Turbinerd, I was not getting your point but I see it now. Yes if you are able to increase the length of the "stick" you will decrease its sensitivity since the "tip" will have further to travel. If I could somehow lengthen my cyclic stick (will need to investigate this). A shorter stick (as I have now) will travel less at the tip, for the same output (reaction) at its base and therefore should theoretically be more sensitive to small movements? Not 100% sure about this logic but seems it could work. Seems logical that if you have to push a longer stick further to produce the same reaction at its base as you would have with the shorter stick then it should be easier to control - ie move it a shorter distance, less reaction.

    Sounds like the silicon nub not only increases its length but generally makes it bigger and easier to control.

    I think that some radio control RC pilots of helis (really good ones) have more than one control on one stick, for example yaw and collective on the one stick, but I personally find that difficult. I prefer one stick to only have one motion - I am referring to another simulator which has mapping like that I don't like. Aerofly default mapping is good enough to fly the helicopters as is.

    RADIO CONTROL and Aerofly

    PS, those RC guys who fly helicopters upside down are really amazing. I notice they are quite comfortable with the stubby dual sticks like our nimbus and xbox controllers and seem to be super sensitive with highly responsive models. When you see something like that (I did RC helicopters for a few years but decided that I prefer computer simulations) you realise that RC aircraft are not at all the same as the full size models. They operate by the same rules of physics but their tiny inertia makes them behave completely unlike the real aircraft. I personally consider RC to be 1000x harder than the real thing, because of this strange inertia-wind force sensitivity (fixed-wing that is, real world helis might be the reverse). I used to only fly small indoor helis outside early morning when the wind is less strong.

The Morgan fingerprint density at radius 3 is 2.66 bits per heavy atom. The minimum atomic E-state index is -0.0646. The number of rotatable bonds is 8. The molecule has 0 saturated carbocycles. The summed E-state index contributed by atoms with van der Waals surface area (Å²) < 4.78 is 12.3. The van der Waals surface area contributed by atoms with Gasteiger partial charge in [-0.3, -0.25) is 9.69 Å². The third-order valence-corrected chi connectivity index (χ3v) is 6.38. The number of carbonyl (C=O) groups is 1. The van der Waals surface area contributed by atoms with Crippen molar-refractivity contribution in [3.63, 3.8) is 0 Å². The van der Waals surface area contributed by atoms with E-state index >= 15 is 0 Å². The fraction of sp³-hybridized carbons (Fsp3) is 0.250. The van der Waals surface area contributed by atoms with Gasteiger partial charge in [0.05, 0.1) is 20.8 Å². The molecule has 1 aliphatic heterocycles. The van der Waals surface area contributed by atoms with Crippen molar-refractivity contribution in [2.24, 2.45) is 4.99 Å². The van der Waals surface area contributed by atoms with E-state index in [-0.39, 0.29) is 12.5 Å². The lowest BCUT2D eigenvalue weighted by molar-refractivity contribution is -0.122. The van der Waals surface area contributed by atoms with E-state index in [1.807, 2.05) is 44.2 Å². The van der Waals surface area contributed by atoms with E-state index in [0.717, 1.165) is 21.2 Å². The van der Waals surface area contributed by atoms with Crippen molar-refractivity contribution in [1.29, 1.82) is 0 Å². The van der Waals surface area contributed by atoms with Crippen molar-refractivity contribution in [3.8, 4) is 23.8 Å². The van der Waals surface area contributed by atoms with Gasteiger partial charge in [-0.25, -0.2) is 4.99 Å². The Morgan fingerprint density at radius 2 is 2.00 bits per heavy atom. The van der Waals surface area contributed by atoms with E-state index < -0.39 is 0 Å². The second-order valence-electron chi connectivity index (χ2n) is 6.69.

An RC guy I used to know would tell me we have real pilots in RC and they consider it harder to fly, and that is my experience as well with regard to fixed wing.

    I often fly helis in RC mode in Aerofly. I just go to a tower or fixed view and fly out of cockpit. Highly recommend it. RC skills, flying an aircraft from a fixed view is much harder than in cockpit and fun to do. Its an extra challenge. Flying an aircraft with reverse-controls (aircraft facing you, outside pilot position) is a real skill.

    For years have tried to fly fixed wing in RC mode (end of runway position) but have always dismally failed to do so - my RC skills are lacking. With helis I find it easier to do so. Its the reason I was into RC helis - I crashed less. Just a thought.

    Favourite album: In The Aeroplane Over The Sea

    My ride: MB339, B744, Aerofly FS Global, Ipad Pro 2022/11 1TB ipadOS17

    XBox Series X/S wireless controller (model 1914)

    Edited 2 times, last by HKATER (May 30, 2021 at 11:36 AM).

  • I still can’t hover properly, that is I am worse at it here than using a desktop simulator .I think there is a controller dead zone , which is unrealistic. The small screen does not help the eye catch movement in time to make the small corrections needed to keep in place. It would be nice to get more controller options . There is a decent free simulator for RC but I haven’t yet tested it with the Nimbus.